I would absolutely recommend Romania to live and visit. My time in Miclosoara developed my love for the country. Then in 2010, I figured out a way to combine my hobby as a photographer and still be a tourist by using the website Model Mayhem. I contacted several models in Bucharest to let them know I was visiting. We arranged dates to shoot so we would be prepared when I arrived. So, I invited two other photographer friends who had never been to Romania. They arrived, and they had a blast with me and my model friends! Sure, we were new friends, but thanks to photography, we all became close friends. We are still friends to this day. One model became a famous actress in Romania in the years since. I even attended one of my friend's wedding in 2018, and my photographer came too! So I am no longer a tourist in Romania. I'm proud to think of myself as almost a Romanian myself thanks to my knowledge of the country, the wonderful experiences I've had there, and of course, the many friends I've made over the years.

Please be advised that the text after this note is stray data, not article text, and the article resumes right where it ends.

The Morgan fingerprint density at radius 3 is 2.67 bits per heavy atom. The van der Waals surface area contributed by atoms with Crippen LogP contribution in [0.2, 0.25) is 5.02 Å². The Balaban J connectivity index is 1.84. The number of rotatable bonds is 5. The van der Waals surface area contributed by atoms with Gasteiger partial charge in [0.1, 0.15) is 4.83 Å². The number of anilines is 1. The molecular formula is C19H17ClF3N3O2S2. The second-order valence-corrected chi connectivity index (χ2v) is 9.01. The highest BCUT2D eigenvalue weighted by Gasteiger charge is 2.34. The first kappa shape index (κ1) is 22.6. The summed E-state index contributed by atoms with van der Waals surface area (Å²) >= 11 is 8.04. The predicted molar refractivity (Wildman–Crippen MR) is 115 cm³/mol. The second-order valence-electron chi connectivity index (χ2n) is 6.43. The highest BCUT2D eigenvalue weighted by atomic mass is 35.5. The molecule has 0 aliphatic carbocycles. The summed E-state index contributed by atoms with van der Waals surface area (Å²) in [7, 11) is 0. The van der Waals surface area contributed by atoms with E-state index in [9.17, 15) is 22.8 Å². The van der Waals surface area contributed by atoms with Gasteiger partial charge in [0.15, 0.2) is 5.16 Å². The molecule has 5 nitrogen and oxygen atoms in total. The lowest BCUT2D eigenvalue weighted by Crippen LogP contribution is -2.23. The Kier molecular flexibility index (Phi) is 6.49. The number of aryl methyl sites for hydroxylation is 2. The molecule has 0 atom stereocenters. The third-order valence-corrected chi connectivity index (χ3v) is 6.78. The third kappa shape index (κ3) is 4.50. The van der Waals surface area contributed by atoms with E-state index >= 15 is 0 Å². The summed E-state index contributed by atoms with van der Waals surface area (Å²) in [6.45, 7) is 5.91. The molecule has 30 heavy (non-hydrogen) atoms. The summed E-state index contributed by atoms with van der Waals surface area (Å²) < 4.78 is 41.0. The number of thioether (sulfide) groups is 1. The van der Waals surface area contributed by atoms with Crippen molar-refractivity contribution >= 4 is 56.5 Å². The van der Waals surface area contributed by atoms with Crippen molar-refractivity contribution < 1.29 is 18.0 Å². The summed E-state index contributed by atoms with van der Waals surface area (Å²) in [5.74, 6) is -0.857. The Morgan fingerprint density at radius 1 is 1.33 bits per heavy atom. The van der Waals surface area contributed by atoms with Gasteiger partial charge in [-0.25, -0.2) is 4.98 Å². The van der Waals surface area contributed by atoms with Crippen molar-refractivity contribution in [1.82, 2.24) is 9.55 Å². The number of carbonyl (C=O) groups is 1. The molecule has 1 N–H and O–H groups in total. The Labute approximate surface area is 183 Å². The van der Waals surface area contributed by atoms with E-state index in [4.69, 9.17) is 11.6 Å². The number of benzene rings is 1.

What are some of the misconceptions you most often hear about Romania, and how do you feel about them?

Well, I don't know if I had any misconceptions about Romania. When I told my friends I was traveling here, some people thought I was going to adopt children. I laughed and said I was going on vacation. So the misconception that people go there to adopt children is still fresh in American minds, even though adopting children from Romania is no longer possible. Unless that has changed, but last I knew, this was not possible due to violations of laws.